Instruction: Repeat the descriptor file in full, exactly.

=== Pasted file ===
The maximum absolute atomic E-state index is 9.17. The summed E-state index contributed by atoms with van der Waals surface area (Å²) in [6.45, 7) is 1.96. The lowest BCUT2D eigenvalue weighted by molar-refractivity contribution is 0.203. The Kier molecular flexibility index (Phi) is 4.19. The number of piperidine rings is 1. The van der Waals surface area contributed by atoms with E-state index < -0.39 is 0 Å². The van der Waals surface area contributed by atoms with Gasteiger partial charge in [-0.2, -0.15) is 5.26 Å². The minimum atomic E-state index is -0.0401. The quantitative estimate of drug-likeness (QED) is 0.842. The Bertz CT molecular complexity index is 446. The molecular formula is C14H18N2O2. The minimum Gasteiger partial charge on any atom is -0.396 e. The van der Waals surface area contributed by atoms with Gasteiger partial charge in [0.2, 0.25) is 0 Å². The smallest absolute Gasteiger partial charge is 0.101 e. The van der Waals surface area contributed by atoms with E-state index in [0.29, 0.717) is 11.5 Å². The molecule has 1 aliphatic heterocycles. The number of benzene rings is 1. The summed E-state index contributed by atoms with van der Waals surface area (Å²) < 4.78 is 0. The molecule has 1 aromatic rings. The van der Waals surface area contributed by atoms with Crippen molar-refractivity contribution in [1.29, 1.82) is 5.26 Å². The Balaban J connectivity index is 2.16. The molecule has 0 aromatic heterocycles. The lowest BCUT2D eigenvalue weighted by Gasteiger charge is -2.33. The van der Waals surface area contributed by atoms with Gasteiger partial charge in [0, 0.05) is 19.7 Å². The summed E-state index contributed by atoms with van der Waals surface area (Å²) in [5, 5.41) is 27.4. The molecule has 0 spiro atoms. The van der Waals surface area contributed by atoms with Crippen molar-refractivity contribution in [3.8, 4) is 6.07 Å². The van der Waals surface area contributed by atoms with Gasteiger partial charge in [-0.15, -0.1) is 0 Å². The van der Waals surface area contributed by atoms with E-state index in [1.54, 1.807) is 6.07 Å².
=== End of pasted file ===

The maximum absolute atomic E-state index is 9.17. The summed E-state index contributed by atoms with van der Waals surface area (Å²) in [6.45, 7) is 1.96. The lowest BCUT2D eigenvalue weighted by molar-refractivity contribution is 0.203. The Kier molecular flexibility index (Phi) is 4.19. The number of piperidine rings is 1. The van der Waals surface area contributed by atoms with E-state index < -0.39 is 0 Å². The van der Waals surface area contributed by atoms with Gasteiger partial charge in [-0.2, -0.15) is 5.26 Å². The minimum atomic E-state index is -0.0401. The quantitative estimate of drug-likeness (QED) is 0.842. The Bertz CT molecular complexity index is 446. The molecular formula is C14H18N2O2. The minimum Gasteiger partial charge on any atom is -0.396 e. The van der Waals surface area contributed by atoms with Gasteiger partial charge in [0.2, 0.25) is 0 Å². The smallest absolute Gasteiger partial charge is 0.101 e. The van der Waals surface area contributed by atoms with E-state index in [0.29, 0.717) is 11.5 Å². The molecule has 1 aliphatic heterocycles. The number of benzene rings is 1. The summed E-state index contributed by atoms with van der Waals surface area (Å²) < 4.78 is 0. The molecule has 1 aromatic rings. The van der Waals surface area contributed by atoms with Crippen molar-refractivity contribution in [1.29, 1.82) is 5.26 Å². The Balaban J connectivity index is 2.16. The molecule has 0 aromatic heterocycles. The lowest BCUT2D eigenvalue weighted by Gasteiger charge is -2.33. The van der Waals surface area contributed by atoms with Gasteiger partial charge in [0, 0.05) is 19.7 Å². The summed E-state index contributed by atoms with van der Waals surface area (Å²) in [5, 5.41) is 27.4. The molecule has 0 spiro atoms. The van der Waals surface area contributed by atoms with Crippen molar-refractivity contribution in [3.8, 4) is 6.07 Å². The van der Waals surface area contributed by atoms with Gasteiger partial charge in [-0.15, -0.1) is 0 Å². The van der Waals surface area contributed by atoms with E-state index in [1.54, 1.807) is 6.07 Å².